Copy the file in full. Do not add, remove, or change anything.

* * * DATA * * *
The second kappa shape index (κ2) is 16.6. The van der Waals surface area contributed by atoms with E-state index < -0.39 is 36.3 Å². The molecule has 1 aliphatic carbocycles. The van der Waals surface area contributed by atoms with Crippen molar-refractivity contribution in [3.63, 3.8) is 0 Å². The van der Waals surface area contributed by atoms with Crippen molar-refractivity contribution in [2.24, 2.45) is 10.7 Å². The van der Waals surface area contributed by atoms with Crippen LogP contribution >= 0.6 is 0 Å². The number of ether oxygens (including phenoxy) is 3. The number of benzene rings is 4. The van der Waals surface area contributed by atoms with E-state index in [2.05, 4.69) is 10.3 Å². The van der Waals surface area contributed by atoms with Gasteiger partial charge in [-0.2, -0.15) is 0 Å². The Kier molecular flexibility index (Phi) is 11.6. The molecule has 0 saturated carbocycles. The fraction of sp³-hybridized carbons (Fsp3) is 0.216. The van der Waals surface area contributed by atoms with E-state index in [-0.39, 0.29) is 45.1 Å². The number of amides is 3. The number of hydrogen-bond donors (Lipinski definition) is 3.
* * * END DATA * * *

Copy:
The second kappa shape index (κ2) is 16.6. The van der Waals surface area contributed by atoms with E-state index < -0.39 is 36.3 Å². The molecule has 1 aliphatic carbocycles. The van der Waals surface area contributed by atoms with Crippen molar-refractivity contribution in [3.63, 3.8) is 0 Å². The van der Waals surface area contributed by atoms with Crippen molar-refractivity contribution in [2.24, 2.45) is 10.7 Å². The van der Waals surface area contributed by atoms with Crippen LogP contribution >= 0.6 is 0 Å². The number of ether oxygens (including phenoxy) is 3. The number of benzene rings is 4. The van der Waals surface area contributed by atoms with E-state index in [2.05, 4.69) is 10.3 Å². The van der Waals surface area contributed by atoms with Gasteiger partial charge in [-0.2, -0.15) is 0 Å². The Kier molecular flexibility index (Phi) is 11.6. The molecule has 0 saturated carbocycles. The fraction of sp³-hybridized carbons (Fsp3) is 0.216. The van der Waals surface area contributed by atoms with E-state index in [-0.39, 0.29) is 45.1 Å². The number of amides is 3. The number of hydrogen-bond donors (Lipinski definition) is 3.